Charity ads placed under scrutiny by advertising regulator
The Advertising Standards Authority is reviewing its approach to regulating charity ads, whereby charities are given more leeway to use sensitive and upsetting content, in response to public concern about messages from charities.
The ASA has typically viewed charity and public service advertisements more leniently than commercial advertisers in acknowledgement of the difficult issues they seek to highlight. However, a report on harm and offence produced by the ASA found more distress at charity ads than the regulator expected. The organisation said many people spontaneously suggested that charity ads have “gone too far” and uncovered “widespread concern” about the impact of charity advertising on children.
ASA said it is confident it is “drawing the line in the right place at the moment”, but outlined a series of measures it will take to review and ensure the balance is struck.
Checks and balances on assessing complaints about charity ads will now be increased, and the ASA will run complaints past its council. The regulator is also now compiling complaints data for the past three years and is to meet with charities and advertisers on the harm and offence research. It also plans to review children’s television ad breaks so the ads can be viewed in context, and pool together information from the last six months of television ads to demonstrate to the council what type of charity ads were placed on children’s TV.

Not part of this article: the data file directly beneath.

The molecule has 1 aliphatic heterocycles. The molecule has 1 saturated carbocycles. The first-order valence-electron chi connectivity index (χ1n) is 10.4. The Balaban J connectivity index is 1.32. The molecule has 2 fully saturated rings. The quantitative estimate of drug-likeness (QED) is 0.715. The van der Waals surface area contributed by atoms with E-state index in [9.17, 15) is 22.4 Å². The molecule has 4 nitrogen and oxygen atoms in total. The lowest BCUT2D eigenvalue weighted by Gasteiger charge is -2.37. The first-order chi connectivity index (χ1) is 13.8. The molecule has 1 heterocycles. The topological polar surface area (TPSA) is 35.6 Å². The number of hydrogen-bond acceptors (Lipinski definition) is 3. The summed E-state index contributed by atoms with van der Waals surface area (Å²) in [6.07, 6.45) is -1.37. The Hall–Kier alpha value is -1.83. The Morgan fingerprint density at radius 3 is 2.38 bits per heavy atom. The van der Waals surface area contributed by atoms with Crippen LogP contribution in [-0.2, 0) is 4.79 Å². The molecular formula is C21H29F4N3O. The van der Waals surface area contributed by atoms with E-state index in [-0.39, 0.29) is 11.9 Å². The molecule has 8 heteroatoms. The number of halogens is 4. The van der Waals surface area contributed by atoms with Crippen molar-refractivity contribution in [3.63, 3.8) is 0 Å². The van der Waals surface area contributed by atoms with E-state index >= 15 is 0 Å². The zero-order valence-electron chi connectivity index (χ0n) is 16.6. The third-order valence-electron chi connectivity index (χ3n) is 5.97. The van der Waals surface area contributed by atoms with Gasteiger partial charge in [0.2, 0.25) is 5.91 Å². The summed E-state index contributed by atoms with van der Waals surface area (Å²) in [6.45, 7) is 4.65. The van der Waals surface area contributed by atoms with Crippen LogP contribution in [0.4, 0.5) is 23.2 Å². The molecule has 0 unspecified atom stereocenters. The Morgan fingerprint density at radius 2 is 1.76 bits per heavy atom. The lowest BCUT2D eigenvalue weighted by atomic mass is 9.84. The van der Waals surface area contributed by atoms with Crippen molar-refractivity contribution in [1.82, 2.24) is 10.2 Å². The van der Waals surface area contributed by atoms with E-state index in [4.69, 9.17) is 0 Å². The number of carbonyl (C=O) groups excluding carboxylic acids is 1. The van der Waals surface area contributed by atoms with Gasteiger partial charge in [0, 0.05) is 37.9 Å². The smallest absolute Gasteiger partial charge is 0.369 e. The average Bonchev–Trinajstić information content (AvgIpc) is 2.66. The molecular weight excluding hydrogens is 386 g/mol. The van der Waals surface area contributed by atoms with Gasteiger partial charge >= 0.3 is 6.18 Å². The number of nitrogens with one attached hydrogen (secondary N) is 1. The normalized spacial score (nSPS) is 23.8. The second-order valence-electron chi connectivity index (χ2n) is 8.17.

The ASA intends to release a decision on its regulation of charity ads in six months' time, having completed the review.
In its annual report this year, the ASA found there had been a spike in the number of public complaints regarding charity and public service ads. According to the the Fundraising Standards Board's own annual data on fundraising complaints, some 4.5 billion television ad views prompted 209 complaints in 2012/13.
FRSB chief executive Alistair McLean said: “Broadcast advertising is a powerful visual tool in raising funds for charities. But it should never be intentionally used to cause distress or anxiety or risk damaging public trust & confidence as the ASA’s harm and offence research found.
"Charities should take care when developing these campaigns to consider the impact of potentially shocking images and should always be able to justify their use.”
This article was taken from Civil Society: http://www.civilsociety.co.uk/fundraising/news/content/16337/